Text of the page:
A union has slammed the “criminal complacency” that it says led to a cladding blaze that damaged much of a block of flats and took more than 100 firefighters to put out.

The Fire Brigades Union said the blaze in Elm Road, Wembley, on Tuesday (January 29) “could have resulted in tragedy”.

Nearly 125 firefighters were called at 4.42pm and it took until 10pm to bring it under control.

The building and five adjoining blocks were evacuated. No injuries werer reported, but half of the exterior of the building and all of its roof was damaged.

The London Fire Brigade says initial reports show cladding "was involved", though the cause is not known.

Times Series: The fire in Elm Road. Credit: Em LouThe fire in Elm Road. Credit: Em Lou

In response, Fire Brigades Union general secretary Matt Wrack said: "Firefighters have once again been called to cladding fire which could have resulted in tragedy.

“The Fire Brigades Union warned of the risks of flammable cladding many years before the terrible Grenfell Tower fire. Decades of deregulation have created unnecessary risks to residents and firefighters, and put homes and lives at risk.

“Government ministers and building companies have been criminally complacent. We will continue to demand justice for the victims of this situation, and urgent action to ensure that buildings are safe.”

Octavia Housing, the housing association in charge of the property, said there was a plan in place to work with developers and remove cladding.

Times Series: The fire in Elm RoadThe fire in Elm Road

This comes after Brent North MP Barry Gardiner slammed the association for “sitting on its hands” after he repeatedly raised concerns.

The Brent & Kilburn Times has seen copies of documents dating back to April 2023 in which Mr Gardiner and Octavia have discussed the potential of the building being a fire hazard.

Mr Gardiner said: “We’ve been working to try and get that block sorted for over a year.”

“There has been an inability to resolve these issues for a very long period of time. I don’t know yet why these fires have started, but the point is it should not have gotten as out of control as it did if this were not an apartment block that had cladding similar to the Grenfell cladding. And they’ve known about that for three years.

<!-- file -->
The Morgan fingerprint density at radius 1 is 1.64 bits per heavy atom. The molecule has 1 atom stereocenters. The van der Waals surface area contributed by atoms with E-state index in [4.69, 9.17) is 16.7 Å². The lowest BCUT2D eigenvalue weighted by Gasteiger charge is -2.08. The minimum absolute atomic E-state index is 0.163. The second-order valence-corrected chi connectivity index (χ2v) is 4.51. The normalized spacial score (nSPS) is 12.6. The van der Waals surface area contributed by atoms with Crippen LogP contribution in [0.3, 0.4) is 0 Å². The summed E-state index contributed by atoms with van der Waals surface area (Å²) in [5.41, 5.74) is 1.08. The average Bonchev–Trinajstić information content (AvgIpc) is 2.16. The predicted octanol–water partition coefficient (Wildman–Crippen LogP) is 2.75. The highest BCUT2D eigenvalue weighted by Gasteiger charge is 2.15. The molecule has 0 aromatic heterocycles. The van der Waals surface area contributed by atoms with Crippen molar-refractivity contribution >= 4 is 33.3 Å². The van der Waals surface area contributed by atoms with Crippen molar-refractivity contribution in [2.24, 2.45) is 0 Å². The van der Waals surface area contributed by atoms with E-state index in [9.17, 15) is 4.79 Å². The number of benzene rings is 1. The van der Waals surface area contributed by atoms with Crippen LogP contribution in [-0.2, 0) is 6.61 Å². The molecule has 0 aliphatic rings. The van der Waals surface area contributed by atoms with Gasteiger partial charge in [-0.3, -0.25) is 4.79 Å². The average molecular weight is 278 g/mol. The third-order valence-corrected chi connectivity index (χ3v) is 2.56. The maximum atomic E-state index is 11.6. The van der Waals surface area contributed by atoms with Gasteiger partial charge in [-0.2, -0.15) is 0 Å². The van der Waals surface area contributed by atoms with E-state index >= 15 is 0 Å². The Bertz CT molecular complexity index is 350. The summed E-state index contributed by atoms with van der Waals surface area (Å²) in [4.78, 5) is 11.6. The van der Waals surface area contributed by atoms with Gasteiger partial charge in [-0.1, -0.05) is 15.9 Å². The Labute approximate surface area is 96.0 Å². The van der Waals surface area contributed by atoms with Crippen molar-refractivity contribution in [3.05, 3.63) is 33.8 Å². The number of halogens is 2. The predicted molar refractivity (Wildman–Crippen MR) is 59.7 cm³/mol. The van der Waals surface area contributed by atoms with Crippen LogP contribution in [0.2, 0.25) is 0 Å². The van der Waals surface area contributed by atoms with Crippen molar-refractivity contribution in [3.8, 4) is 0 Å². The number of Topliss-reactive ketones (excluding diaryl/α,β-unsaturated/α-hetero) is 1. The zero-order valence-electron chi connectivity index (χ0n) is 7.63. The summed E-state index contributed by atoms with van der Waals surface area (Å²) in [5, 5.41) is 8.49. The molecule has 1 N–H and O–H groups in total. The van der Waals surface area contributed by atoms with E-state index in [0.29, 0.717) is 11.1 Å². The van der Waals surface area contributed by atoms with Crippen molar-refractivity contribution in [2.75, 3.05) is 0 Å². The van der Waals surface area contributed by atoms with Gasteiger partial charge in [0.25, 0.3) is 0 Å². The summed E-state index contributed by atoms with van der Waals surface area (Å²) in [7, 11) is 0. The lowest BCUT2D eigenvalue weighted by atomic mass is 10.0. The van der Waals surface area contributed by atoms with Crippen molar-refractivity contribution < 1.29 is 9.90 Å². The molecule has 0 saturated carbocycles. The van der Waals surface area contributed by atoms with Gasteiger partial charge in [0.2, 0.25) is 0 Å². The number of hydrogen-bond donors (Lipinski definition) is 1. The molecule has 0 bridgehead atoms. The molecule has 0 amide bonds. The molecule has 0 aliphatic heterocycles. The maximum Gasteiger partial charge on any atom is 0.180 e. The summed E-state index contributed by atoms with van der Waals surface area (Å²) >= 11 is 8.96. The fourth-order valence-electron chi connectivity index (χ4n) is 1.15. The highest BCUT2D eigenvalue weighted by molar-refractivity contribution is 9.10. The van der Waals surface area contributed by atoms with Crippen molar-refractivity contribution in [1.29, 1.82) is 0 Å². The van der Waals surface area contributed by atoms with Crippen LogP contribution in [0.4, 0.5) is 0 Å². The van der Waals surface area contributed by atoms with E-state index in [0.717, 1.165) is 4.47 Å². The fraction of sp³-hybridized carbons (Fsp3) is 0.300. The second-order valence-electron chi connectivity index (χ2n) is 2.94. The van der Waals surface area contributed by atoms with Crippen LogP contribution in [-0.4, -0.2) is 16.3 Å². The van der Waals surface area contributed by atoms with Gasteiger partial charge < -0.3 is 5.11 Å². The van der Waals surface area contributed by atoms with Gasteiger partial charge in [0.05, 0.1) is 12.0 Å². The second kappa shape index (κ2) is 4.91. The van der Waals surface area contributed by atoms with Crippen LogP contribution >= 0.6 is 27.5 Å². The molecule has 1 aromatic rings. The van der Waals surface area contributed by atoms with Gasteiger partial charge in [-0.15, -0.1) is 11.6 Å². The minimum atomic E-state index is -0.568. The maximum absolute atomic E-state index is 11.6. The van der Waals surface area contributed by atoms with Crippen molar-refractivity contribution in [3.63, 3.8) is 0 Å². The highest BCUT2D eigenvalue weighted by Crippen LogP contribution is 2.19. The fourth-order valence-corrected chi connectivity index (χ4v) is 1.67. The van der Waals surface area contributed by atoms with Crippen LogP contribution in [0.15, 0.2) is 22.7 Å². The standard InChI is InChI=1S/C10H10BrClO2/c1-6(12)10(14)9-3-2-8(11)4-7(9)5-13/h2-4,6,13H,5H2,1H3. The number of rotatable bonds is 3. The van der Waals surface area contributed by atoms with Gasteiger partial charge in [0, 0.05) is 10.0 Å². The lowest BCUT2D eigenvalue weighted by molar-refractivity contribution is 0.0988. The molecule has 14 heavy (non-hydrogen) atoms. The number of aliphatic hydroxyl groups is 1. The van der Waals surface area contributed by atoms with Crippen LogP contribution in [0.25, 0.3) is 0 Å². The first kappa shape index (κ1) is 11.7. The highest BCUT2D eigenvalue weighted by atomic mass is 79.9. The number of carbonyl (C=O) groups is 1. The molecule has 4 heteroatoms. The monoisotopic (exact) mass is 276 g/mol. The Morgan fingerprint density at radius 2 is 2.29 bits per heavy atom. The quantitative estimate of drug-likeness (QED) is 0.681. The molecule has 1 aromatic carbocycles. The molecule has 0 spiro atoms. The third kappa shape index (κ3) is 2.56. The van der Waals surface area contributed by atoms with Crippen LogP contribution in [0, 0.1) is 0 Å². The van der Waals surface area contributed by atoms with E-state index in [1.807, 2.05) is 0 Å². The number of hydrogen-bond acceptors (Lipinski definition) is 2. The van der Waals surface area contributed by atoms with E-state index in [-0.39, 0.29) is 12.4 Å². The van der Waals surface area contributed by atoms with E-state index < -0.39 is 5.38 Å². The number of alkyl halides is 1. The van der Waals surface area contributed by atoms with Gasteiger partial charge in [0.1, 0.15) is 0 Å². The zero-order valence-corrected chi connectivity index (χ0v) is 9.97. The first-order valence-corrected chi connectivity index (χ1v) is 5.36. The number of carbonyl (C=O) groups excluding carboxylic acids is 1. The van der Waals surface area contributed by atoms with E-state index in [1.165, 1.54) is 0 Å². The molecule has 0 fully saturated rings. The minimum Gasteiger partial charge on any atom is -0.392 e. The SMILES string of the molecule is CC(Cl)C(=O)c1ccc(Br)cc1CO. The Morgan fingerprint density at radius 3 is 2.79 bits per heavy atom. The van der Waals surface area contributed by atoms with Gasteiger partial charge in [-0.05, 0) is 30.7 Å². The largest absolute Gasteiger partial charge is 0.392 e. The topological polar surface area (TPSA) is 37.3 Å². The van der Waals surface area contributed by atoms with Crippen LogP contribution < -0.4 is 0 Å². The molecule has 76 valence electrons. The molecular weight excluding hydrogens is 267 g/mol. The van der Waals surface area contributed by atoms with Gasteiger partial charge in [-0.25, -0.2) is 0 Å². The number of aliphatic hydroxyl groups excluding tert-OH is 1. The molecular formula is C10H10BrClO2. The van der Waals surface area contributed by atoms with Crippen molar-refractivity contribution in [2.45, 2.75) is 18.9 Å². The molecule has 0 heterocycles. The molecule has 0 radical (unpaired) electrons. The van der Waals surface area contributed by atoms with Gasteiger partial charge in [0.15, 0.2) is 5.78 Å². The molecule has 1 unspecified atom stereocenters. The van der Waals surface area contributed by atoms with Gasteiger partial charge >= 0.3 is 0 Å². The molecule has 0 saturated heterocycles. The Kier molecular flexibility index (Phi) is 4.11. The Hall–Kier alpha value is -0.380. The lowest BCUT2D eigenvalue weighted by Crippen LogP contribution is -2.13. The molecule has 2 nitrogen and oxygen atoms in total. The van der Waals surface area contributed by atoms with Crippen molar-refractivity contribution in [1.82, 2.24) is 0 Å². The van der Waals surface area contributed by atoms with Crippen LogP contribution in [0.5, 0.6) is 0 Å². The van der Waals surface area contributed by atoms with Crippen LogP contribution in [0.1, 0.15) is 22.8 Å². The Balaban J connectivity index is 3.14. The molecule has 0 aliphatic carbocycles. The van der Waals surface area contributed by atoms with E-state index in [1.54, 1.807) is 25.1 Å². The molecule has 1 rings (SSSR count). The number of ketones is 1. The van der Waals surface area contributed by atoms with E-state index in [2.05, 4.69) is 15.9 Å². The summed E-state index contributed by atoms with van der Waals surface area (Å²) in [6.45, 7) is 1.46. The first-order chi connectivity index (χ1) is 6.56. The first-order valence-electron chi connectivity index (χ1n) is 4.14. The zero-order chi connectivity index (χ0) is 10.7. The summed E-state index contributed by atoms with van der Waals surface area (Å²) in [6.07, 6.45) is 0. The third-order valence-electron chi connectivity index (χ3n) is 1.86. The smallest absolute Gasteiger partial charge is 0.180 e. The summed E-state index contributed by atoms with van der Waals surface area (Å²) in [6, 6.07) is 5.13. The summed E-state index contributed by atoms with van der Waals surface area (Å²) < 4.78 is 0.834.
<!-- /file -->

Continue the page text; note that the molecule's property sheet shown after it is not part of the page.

“Yet all of that time, they have not been able to take the appropriate action to get it off that building and make sure that residents were safe.

“They’ve been saying for months that they were going to do it but they haven’t done it.”

Times Series: The fire in Elm Road. Credit: Em LouThe fire in Elm Road. Credit: Em Lou

“It’s an appalling delegation of their duty, they have an obligation to residents to take action to remediate this and keep residents faith, clearly that has failed.”

Mr Gardiner is the presenter for a 40-minute documentary called Leasehold, which follows leaseholders unable to sell or move their apartments since the Grenfell fire.

When Octavia Housing was asked for a response to the Fire Brigade Union’s comments, a spokesperson gave a statement similar to one previously issued, saying: “The safety of our residents is our priority. Our thoughts are with everyone affected by the fire at Petworth Court and we’re glad to hear no injuries have been reported.

“We will support the fire service as they investigate the cause of the fire and continue to support residents who have been affected.”

In a previous published article, a spokesperson said: “Petworth Court has a fire risk assessment, which has been shared with the London Fire Brigade, who we have been working with since last August to manage the building.

“The building has some external cladding in its construction, and we are working with the developer and our insurer to get this removed. There is a plan in place to address this which includes on-going negotiations with the developer and our insurer as part of an arbitration process.

“Ensuring residents are safe in our homes is our primary concern and therefore completing these works is a priority.”